As the investigations into the riotous acts of Oct. 17 through Oct. 19 continue, the number of identifications of those involved also continue to rise.

KSC student Steven Urquhart said he was watching a video of the riots on YouTube when he recognized a face. He then sent the link of the video to campus safety to help with the investigation. Urquhart’s email to campus safety was attached to the report, and sent to the suspect. “This was before all the photos were released on their website. I found a video on YouTube and identified the person and submitted it. That report was then forwarded to the person I identified with my name attached to it,” Urquhart explained.

“The person who sent the email was Matthew Salter, the director of Student Conduct. He told me he was unable to edit the reports that come from campus safety,” Urquhart added.

Salter did not respond to The Equinox’s interview request.

Philip Bergeron / Graphic Design Editor

Philip Bergeron / Graphic Design Editor

Urquhart continued, “They [campus safety] said that since I did not submit via the Silent Witness program they have the right to release my name. I don’t see how that accomplishes anything except putting people in potential danger. It makes me wonder how many other people’s names were released and they don’t even know their names were released.”

“I wish that campus safety would at least notify the people that their names are being released, apparently you have to state that you want to remain anonymous,” Urquhart said.

KSC Dean of Students Gail Zimmerman could not speak to specific cases, but she did explain the policies that govern the investigation process. “No system is perfect, but our goal is to support students in the best way possible,” Zimmerman stated.

Zimmerman said, “There is not a guarantee that a report would be anonymous but we do try to respect that when a student asks for that.” She cited reasons such as using the student being a witness to the reported incident.

Zimmerman continued, “We do try to respect the privacy of individuals. There are definitely reasons why a name might not be included in a report and there are reasons why a name might be included in a report. it depends on the specific circumstances.”

“When students request anonymity that is considered, and then we have to make a judgement as to whether or not it can be granted in a particular case,” Zimmerman explained.

“There is always the Silent Witness program, and that is a place to anonymously report an incident,”  Zimmerman added.

“We try to respect what the student is requesting but there are legal reasons why sometimes we can’t, there are practical reasons why sometimes we can’t,” Zimmerman continued, “It depends and I know that is a hard answer. I can assure students that we do try to respect when possible a student’s request for anonymity in the process. That is not always possible.”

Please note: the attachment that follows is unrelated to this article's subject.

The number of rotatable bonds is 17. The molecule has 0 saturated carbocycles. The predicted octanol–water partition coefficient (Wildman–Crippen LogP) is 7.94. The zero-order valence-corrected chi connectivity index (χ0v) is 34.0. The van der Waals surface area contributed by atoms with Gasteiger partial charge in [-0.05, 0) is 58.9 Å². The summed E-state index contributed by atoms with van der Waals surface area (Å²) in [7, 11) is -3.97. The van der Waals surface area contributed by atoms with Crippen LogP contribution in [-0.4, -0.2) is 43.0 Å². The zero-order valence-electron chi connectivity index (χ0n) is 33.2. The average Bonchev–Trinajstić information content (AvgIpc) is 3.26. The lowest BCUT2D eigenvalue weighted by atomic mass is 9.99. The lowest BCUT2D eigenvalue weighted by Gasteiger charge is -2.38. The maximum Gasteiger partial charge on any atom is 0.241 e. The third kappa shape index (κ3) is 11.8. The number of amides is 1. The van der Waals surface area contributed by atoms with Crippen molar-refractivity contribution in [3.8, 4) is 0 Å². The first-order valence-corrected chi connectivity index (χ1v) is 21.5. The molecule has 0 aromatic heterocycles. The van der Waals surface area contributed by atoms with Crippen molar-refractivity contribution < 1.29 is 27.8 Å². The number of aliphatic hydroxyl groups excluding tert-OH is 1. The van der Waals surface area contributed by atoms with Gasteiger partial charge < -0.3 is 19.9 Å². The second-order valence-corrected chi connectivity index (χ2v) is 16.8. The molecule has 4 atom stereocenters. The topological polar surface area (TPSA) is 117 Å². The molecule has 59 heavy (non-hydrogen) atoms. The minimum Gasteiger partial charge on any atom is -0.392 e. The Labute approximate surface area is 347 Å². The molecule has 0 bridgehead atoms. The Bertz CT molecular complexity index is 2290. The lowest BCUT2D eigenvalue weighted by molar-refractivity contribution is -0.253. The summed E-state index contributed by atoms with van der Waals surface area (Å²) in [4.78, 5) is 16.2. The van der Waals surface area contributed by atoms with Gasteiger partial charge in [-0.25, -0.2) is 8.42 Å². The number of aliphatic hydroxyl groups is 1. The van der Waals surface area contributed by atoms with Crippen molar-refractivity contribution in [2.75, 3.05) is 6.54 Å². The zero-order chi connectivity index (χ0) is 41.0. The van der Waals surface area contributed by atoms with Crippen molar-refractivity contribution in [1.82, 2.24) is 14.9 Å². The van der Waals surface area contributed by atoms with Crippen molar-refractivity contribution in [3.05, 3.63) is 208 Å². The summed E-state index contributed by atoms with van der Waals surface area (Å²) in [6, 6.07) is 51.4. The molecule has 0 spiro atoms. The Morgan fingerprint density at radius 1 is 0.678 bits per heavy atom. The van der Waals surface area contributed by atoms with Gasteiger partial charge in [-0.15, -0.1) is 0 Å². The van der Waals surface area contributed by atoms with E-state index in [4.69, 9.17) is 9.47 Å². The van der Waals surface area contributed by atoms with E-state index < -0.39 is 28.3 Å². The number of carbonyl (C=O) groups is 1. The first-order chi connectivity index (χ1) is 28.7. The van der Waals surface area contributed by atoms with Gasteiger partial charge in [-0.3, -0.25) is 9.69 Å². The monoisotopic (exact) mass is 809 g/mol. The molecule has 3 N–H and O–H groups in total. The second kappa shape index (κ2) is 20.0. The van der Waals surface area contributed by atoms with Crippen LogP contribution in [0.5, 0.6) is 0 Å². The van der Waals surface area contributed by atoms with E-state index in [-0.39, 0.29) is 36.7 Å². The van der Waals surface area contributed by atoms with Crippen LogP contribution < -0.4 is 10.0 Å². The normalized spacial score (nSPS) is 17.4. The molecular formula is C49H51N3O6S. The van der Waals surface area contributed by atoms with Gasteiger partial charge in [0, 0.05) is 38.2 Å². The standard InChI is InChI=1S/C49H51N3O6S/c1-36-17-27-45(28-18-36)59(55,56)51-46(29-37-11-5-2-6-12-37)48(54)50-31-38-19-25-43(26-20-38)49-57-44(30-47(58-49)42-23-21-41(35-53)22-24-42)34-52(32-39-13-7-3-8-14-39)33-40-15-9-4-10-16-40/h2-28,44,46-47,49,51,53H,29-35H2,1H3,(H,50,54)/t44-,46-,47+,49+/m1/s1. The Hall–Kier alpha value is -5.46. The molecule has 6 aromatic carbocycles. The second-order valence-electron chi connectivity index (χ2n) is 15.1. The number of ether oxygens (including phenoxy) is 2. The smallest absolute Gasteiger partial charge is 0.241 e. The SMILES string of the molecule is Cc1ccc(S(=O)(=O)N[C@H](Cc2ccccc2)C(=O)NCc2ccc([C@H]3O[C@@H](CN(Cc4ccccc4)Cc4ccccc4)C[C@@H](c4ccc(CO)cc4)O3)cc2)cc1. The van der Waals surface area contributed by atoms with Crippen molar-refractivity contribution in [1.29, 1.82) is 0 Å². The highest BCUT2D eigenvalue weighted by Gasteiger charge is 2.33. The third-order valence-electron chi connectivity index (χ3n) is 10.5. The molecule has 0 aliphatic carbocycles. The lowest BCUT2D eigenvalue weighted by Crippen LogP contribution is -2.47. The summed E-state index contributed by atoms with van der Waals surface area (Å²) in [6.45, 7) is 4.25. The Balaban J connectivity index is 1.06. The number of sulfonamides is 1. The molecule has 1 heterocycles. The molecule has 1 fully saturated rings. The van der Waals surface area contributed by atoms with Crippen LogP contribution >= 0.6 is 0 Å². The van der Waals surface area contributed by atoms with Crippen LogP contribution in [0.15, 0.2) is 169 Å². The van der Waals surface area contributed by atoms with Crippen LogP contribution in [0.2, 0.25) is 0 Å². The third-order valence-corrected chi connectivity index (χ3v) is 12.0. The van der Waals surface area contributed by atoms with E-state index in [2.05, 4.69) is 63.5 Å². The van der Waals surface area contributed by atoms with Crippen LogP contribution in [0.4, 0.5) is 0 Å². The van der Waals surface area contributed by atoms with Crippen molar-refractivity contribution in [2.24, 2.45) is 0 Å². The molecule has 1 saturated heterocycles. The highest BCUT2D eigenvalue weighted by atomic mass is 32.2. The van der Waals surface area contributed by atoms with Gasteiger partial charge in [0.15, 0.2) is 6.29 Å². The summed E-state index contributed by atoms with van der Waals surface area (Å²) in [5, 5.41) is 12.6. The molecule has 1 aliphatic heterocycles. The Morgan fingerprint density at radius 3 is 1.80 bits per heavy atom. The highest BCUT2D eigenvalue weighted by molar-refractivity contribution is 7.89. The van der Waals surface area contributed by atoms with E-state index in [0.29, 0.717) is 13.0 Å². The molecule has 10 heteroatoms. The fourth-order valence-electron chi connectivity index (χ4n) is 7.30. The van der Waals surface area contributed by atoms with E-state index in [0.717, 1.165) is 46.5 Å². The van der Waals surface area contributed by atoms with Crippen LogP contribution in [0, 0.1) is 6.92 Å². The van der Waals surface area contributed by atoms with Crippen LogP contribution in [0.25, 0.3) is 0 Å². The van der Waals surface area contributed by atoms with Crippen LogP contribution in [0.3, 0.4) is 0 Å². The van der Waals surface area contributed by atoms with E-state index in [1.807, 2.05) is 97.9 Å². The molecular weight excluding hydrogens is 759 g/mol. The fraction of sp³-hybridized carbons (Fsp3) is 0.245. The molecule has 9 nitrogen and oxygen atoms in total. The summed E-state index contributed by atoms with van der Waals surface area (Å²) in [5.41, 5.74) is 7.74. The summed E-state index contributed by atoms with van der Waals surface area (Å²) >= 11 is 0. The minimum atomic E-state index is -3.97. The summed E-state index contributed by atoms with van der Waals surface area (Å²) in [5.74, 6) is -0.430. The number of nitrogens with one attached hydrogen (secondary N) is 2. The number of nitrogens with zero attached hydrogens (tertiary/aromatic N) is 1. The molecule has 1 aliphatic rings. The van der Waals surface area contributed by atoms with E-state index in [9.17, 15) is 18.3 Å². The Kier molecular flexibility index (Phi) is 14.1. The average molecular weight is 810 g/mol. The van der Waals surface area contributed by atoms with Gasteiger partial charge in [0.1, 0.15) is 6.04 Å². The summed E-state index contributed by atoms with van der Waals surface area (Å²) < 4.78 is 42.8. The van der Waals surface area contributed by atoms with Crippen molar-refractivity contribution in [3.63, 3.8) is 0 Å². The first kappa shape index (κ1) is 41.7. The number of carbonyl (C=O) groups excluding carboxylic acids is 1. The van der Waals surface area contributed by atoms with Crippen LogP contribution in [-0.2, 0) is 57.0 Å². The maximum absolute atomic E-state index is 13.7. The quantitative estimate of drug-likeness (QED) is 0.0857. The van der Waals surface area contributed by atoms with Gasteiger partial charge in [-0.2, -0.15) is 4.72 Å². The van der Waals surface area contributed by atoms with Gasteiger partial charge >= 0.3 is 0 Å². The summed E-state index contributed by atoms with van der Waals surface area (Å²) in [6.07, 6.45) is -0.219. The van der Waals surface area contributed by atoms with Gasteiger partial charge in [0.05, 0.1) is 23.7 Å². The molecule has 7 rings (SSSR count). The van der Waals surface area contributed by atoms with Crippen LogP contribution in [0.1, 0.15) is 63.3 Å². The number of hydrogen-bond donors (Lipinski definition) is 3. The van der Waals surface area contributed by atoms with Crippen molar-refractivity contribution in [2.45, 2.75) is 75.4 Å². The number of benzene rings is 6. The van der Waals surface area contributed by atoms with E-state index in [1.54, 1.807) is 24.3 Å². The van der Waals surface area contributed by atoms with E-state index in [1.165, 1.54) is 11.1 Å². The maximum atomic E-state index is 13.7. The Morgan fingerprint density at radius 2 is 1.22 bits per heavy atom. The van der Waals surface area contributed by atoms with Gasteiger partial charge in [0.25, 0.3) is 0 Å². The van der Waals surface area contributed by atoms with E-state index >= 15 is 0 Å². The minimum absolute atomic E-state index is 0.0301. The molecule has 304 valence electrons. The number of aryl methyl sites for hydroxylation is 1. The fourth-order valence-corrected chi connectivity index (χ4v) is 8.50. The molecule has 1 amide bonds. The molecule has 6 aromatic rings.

“There are occasions where we will redact information from a report that is being used. In this case that determination would have been made at the campus safety point. Student conduct would not necessarily know if the student had requested anonymity,” Zimmerman said.

Zimmerman added that student conduct is able to redact names also.

Zimmerman said that if students are concerned, she is open to conversation about the process and how their information is likely to be used.

The Equinox attempted to contact campus safety at 12:31 p.m. on Monday, Dec. 8 and did not receive a response until 2:00 p.m. on Dec. 9, roughly 26 hours later.

Assistant Director of Campus Safety Leonard Crossman explained that their investigations must conform to due process laws. Crossman also stated they are a “neutral party” in an investigation  and by avoiding redacting the student’s name gives the accused an opportunity to “question the source.”

“The way we conduct investigations and the way the college conducts hearings falls right along the due process laws that which are protected in The Constitution. It is handled very similarly to the way a law enforcement or court system would operate,” Crossman explained.

Crossman explained this is to maintain fairness for both parties.  “Not only do we try to protect the interest of the person providing the information so that they don’t get put in an awkward situation, but at the same time we have to assure that the person who is subject to potential sanctions or even criminal prosecution will be able to have a fair hearing,” Crossman stated.

Crossman said that the system assumes the accusing party is willing to have their name associated with the statement, unless the Silent Witness system is used.

A recent statement from Keene State College President Anne Huot stated, “A total of 170 Keene State students have been found accountable. The allegations range from guest and alcohol policy violations to disorderly and disruptive behavior.” The statement added that the investigation into violations of the Student Code of Conduct have also, “exonerated some students against whom violations were alleged.”

Punitive actions by the college include probation, fines, suspensions and expulsions. KSC Campus Safety has also been working with city and state law enforcement to identify as many people involved in the riots as possible. To date, 16 arrests have been made via these identifications, eight being KSC students.

David Walsh can be contacted at

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